PGI logo cropped.png
Congressional Millionaire’s Club
The Personal Gain Index shines a light on how members of Congress benefit during their tenure.





Lyndon School District Bond Measure (May 2011)

From Ballotpedia
Jump to: navigation, search
School bonds
& taxes
Portal:School Bond and Tax Elections
Bond elections
2014201320122011
201020092008
All years and states
Property tax elections
2014201320122011
201020092008
All years and states
How voting works
Other
State comparisons
County evaluations
Approval rates
A Lyndon School District Bond Measure was on the May 17, 2011 ballot in the Lyndon school district area which is in Whatcom County.

This measure was defeated as it did not reach the 60% super majority needed to pass

  • YES 2,939 (53.98%)
  • NO 2,506 (46.02%)Defeatedd[1]

This measure sought to issue a bond in the amount of $33 million in order to help build a new middle school and renovating the current middle school facility.[2] This as the second attempt by the school district to get this bond passed, the previous vote in February failed. The bond was slightly different than previously asked, the renovations for the high school previously proposed were not included in this bond measure. Though board members still believed that the high school needs renovation, it was the least of the proposed measures which needed attention.[3] The board did not want to reduce the bond anymore as the middle school has serious structural problems, originally built in 1936 and has not seen major upgrades since then. School officials also noted that if this is defeated, the schools will still need upgrades and future bonds could end up costing more as interest rates increase.[4]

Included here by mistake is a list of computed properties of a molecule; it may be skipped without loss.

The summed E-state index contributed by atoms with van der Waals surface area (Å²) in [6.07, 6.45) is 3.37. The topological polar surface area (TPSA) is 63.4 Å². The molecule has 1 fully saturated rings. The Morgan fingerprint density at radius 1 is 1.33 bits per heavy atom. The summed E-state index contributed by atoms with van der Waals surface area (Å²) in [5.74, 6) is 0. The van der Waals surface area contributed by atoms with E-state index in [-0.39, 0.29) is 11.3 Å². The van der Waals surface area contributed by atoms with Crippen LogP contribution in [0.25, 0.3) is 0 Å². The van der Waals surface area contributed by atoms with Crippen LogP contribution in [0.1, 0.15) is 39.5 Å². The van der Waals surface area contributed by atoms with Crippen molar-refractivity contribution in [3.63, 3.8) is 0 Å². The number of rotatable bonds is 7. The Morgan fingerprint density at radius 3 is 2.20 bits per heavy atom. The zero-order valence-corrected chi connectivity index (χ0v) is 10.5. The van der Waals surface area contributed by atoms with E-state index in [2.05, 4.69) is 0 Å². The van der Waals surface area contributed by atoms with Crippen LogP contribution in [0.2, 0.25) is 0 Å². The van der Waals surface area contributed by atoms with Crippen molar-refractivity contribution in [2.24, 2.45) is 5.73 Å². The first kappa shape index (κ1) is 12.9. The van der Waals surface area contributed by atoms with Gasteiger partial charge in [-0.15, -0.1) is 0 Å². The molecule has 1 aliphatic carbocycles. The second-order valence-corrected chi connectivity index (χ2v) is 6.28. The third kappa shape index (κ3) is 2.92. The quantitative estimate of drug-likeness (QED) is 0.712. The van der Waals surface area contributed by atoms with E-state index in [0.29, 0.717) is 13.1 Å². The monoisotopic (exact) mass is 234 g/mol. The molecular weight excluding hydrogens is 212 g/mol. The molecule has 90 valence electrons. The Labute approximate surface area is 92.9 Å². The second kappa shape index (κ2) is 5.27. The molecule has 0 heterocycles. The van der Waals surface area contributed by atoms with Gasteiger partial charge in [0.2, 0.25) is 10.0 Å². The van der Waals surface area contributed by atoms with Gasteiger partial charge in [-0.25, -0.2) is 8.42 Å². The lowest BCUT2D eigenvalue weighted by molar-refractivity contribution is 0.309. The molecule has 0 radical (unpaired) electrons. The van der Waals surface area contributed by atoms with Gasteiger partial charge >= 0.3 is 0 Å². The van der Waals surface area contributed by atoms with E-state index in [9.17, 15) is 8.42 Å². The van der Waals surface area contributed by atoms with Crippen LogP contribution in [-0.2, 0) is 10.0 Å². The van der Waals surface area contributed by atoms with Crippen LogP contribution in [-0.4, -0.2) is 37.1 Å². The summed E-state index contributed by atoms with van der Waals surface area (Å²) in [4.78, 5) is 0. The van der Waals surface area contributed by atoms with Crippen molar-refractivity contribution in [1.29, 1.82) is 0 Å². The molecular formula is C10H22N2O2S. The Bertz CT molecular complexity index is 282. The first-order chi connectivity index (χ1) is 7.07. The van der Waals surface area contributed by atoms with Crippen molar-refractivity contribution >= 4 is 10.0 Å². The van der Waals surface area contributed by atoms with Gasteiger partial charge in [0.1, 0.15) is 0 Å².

Text of measure

The question on the ballot:

The Board of Directors of Lynden School District No. 504 adopted Resolution No. 18-11 concerning this proposition for bonds. The proposition authorizes the District to replace Lynden Middle School, replace and modernize portions of Fisher Elementary School, and refund certain outstanding bonds, the proceeds of which were used to acquire land; to issue $32,800,000 of general obligation bonds maturing within a maximum of 20 years; and collect excess property taxes annually to repay the bonds, as provided in Resolution #18-11.[5][6]

References